The Nissan GT-R Is Back For 2025 With A Blue Interior

By automotive-mag.com 3 Min Read

Nissan launched the 2025 GT-R in Japan and the aging supercar will go on sale in June. The only mechanical change is for the Premium Edition T-spec and Track Edition models, which inherit hardware from the Nismo Special Edition; weight-balanced piston rings, connecting rods, and crankshafts. You even get an aluminum plaque denoting who built the car along with a gold-colored plate with the chassis number.

Go for the Premium Edition and you can now order it with a Blue Heaven interior. This trim level for the venerable supercar costs the equivalent of $105,400, but there’s also a cheaper Pure Edition at $97,700. The most expensive of the bunch is the Nismo Special Edition at $207,000.

Nissan is already accepting orders for the 2025 GT-R in Japan. The company points out production will be limited, so much so that it might have to refuse orders if demand exceeds supply. This footnote in the press release fuels rumors about the R35 going away after this model year. Japanese publication Mag-X reported last week about 2025 being the final model year, mentioning production would be limited.

Nissan isn’t saying how many JDM-spec GT-Rs it will build for the 2025MY but Mag-X alleges only 1,500 units will be assembled, with 300 being the hot Nismo derivative. The Japanese magazine claims Nissan has informed dealers the supercar will be discontinued because the company will be unable to source some parts in the future.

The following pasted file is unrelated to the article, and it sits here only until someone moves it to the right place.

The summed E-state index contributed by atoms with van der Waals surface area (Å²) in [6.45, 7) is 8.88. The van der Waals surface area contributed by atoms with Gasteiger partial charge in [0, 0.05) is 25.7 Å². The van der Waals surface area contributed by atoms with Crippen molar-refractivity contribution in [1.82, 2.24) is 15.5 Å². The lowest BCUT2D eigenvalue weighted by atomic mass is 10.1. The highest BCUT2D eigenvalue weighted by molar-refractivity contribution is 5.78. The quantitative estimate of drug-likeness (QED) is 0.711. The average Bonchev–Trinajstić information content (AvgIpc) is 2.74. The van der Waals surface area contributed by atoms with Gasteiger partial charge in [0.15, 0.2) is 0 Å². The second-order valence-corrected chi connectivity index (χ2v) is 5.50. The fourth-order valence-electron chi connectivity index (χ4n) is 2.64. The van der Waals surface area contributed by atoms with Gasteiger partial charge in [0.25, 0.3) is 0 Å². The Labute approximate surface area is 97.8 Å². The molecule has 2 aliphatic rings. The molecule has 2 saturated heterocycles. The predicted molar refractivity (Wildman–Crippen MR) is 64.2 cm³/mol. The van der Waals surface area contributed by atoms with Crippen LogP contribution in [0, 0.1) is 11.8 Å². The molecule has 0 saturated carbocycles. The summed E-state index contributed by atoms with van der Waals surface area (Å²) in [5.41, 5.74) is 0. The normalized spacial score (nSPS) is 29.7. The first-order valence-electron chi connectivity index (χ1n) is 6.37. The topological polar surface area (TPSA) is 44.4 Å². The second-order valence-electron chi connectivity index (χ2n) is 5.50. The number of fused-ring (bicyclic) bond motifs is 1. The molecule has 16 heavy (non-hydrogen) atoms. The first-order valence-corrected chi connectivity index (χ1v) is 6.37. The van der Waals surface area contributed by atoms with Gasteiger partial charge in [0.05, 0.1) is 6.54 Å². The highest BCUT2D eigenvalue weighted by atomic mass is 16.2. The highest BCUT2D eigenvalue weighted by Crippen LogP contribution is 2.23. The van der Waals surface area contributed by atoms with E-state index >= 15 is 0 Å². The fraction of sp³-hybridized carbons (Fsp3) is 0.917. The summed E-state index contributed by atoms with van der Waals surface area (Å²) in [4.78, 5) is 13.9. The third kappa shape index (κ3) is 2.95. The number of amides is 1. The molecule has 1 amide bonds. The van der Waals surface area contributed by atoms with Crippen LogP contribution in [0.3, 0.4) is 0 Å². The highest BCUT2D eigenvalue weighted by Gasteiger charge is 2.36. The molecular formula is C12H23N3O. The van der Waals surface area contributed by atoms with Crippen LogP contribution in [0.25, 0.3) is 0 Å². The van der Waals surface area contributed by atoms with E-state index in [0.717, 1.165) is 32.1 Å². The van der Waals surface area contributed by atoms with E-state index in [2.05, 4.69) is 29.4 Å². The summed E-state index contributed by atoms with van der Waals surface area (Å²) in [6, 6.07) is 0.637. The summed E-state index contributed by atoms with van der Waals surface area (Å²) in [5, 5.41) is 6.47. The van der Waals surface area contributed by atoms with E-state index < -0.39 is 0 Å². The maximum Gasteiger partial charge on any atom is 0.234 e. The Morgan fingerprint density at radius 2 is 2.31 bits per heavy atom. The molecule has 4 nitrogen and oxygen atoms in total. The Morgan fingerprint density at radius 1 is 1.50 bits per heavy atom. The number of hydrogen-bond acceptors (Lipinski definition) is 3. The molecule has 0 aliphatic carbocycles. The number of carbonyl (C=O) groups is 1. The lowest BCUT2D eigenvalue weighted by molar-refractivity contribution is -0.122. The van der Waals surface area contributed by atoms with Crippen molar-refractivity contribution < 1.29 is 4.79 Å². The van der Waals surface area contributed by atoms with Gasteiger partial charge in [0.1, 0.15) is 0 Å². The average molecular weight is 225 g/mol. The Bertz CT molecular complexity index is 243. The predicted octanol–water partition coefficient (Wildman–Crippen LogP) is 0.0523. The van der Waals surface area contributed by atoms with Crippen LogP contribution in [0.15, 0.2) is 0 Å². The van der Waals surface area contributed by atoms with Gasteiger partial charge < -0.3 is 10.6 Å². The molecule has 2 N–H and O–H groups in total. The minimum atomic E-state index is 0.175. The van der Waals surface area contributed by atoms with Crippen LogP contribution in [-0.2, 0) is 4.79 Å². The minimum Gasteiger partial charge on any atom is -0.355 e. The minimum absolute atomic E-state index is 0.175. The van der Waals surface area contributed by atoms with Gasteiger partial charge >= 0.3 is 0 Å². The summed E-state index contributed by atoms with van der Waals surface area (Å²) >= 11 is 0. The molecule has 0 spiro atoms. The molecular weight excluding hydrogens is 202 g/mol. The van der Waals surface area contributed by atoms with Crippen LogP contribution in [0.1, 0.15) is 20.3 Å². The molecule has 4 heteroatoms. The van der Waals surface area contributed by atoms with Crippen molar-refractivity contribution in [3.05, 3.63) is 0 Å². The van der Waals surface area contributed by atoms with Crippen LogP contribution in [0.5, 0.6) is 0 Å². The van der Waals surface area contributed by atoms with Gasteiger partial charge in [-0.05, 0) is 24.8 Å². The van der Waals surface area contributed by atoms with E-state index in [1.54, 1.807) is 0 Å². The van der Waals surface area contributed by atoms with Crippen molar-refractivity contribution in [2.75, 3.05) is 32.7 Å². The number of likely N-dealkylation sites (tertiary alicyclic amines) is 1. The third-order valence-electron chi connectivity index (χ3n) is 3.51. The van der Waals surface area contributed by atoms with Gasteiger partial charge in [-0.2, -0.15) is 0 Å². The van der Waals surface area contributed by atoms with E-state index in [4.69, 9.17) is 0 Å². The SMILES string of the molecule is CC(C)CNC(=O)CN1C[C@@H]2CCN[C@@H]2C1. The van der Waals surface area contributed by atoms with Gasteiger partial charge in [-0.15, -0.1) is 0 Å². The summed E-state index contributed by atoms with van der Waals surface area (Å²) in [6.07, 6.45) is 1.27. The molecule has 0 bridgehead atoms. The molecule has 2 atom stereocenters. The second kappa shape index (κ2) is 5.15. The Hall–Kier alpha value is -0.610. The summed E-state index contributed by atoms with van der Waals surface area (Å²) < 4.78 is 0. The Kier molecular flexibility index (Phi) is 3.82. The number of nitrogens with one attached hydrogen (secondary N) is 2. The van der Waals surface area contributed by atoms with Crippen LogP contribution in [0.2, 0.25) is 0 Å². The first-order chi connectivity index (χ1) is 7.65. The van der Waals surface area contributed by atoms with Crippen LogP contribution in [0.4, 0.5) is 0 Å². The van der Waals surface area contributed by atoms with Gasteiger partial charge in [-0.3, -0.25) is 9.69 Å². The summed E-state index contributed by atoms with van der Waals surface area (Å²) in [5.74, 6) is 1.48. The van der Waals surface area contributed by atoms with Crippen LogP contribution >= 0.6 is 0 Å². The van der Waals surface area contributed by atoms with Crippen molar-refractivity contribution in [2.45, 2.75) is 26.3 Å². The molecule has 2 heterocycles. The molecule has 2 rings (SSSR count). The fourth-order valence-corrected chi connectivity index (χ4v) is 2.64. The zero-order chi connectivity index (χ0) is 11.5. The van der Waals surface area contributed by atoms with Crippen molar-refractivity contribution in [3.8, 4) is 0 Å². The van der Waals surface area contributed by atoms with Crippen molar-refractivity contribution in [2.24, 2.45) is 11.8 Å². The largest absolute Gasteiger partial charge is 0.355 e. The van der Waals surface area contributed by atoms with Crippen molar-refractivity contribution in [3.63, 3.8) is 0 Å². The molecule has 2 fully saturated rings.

We reached out to the automaker’s US branch when the report was published last week, but a spokesperson refused to comment. At least one part of Mag-X’s report has now been confirmed as production of the 2025 GT-R will indeed be limited. Well, at least for the Japanese market.

2025 Nissan GT-R (JDM)
2025 Nissan GT-R (JDM)

The R35 has been in production since December 2007 but development started back in 2000. There were two concepts that previewed the production model, one that came out at the 2001 Tokyo Motor Show and the GT-R Proto from the same event held in 2005. With the Hyper Force concept introduced at last year’s rebranded Japan Mobility Show, Nissan strongly hinted at an all-electric GT-R. It’s touted as a “tangible dream to achieve by the end of the decade.”

Provided the R36 is coming in 2030 and the R35 is going away this year, Nissan will be without a flagship sports car in its lineup for roughly five years. Ideally, there’s going to be another GT-R with a combustion engine before the end of the decade, complementing the EV. However, it’s merely wishful thinking on our part.

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